The graphic you see at the start of this post is from the movie Patch Adams, where a man committed to a psychiatric institution becomes a medical doctor attempting to restore greater humanity to the profession. The scene depicted here is Patch in the psych ward explaining to his attending (but not attentive) physician that
During the past few years, as I completed a manual therapy fellowship, I have been much more involved with the PT community online. I have seen many blogs and tweets in social media promoting physical therapy with the #GetPT1st hashtag and giving testimonials on patient outcomes. I think these efforts are valuable and should continue.
Reason #1 – It works. For some, it works very powerfully. I am the first person to tell you that thrust joint manipulation (TJM) does not work for everyone because I do it daily in clinical practice. Anecdotally, it is more common that TJM fails to improve symptoms when joint cavitation (popping) is not elicited
For those unfamiliar with the picture above, this is from the movie The Princess Bride in the late 80’s. After his boss Vizzini continues to exclaim “Inconceivable!” every time something doesn’t go as planned, Spanish swordmaster Inigo Montoya makes the confused statement “You keep using that word. I do not think it means what you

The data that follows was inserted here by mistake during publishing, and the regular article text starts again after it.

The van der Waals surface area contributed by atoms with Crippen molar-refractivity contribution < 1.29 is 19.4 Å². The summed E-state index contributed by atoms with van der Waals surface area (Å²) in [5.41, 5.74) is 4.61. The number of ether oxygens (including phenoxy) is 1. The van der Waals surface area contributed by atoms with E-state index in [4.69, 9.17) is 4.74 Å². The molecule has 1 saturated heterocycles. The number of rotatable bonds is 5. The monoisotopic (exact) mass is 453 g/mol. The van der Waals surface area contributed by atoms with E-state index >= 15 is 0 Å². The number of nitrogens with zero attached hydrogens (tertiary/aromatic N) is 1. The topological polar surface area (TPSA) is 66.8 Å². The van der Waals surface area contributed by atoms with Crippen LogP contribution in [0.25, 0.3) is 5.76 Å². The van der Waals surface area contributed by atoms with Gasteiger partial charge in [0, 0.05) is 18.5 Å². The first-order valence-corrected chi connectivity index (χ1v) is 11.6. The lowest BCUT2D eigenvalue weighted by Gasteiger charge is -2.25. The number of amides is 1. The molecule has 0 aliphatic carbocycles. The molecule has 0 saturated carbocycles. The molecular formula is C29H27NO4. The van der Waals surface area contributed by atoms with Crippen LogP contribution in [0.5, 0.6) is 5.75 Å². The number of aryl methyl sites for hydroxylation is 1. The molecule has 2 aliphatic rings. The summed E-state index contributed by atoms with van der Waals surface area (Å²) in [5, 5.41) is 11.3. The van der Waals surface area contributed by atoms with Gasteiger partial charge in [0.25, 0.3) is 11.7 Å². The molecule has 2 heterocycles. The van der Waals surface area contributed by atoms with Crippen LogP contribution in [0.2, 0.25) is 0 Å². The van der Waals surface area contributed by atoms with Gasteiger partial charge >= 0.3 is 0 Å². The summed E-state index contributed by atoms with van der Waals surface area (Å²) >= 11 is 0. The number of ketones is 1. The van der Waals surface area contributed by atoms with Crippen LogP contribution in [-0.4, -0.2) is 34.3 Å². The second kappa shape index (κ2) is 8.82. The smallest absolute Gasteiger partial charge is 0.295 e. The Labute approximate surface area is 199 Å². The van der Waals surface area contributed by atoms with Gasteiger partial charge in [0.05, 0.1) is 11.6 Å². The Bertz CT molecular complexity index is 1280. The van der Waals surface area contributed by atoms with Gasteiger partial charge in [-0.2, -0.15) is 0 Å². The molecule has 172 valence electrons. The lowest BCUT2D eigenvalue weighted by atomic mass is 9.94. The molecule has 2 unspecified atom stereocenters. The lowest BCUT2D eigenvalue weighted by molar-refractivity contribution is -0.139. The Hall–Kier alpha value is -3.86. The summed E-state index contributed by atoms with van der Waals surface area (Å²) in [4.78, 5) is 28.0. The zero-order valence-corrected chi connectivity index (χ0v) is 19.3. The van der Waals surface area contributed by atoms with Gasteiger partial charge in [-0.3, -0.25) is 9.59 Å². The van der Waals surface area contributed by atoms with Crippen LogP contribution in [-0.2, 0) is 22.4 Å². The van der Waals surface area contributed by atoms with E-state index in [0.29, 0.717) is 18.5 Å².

This post will certainly date me as I make a comparison to the classic Star Trek movies. At the end of Star Trek II, the iconic character Spock exposes himself to lethal amounts of radiation in order to repair the Starship Enterprise and allow it to escape a deadly explosion. After fleeing the explosion, the
It is common among physical therapists to think of therapy episodes as having a conclusive end. Indeed, some jurisdictions even require a formal discharge to be compliant with the state’s practice act. Insurance companies also tend to force patients to end their care definitively. It seems that these realities have influenced physical therapists to avoid
This blog was inspired by a recent conversation I noticed on the Twitterverse, wherein two PTs were discussing passive treatments (i.e., treatment not requiring the patient to actively participate, including modalities, thrust manipulation, dry needling, other manual therapies) and their effects on self-efficacy. As has become the norm in PT circles, one therapist claimed that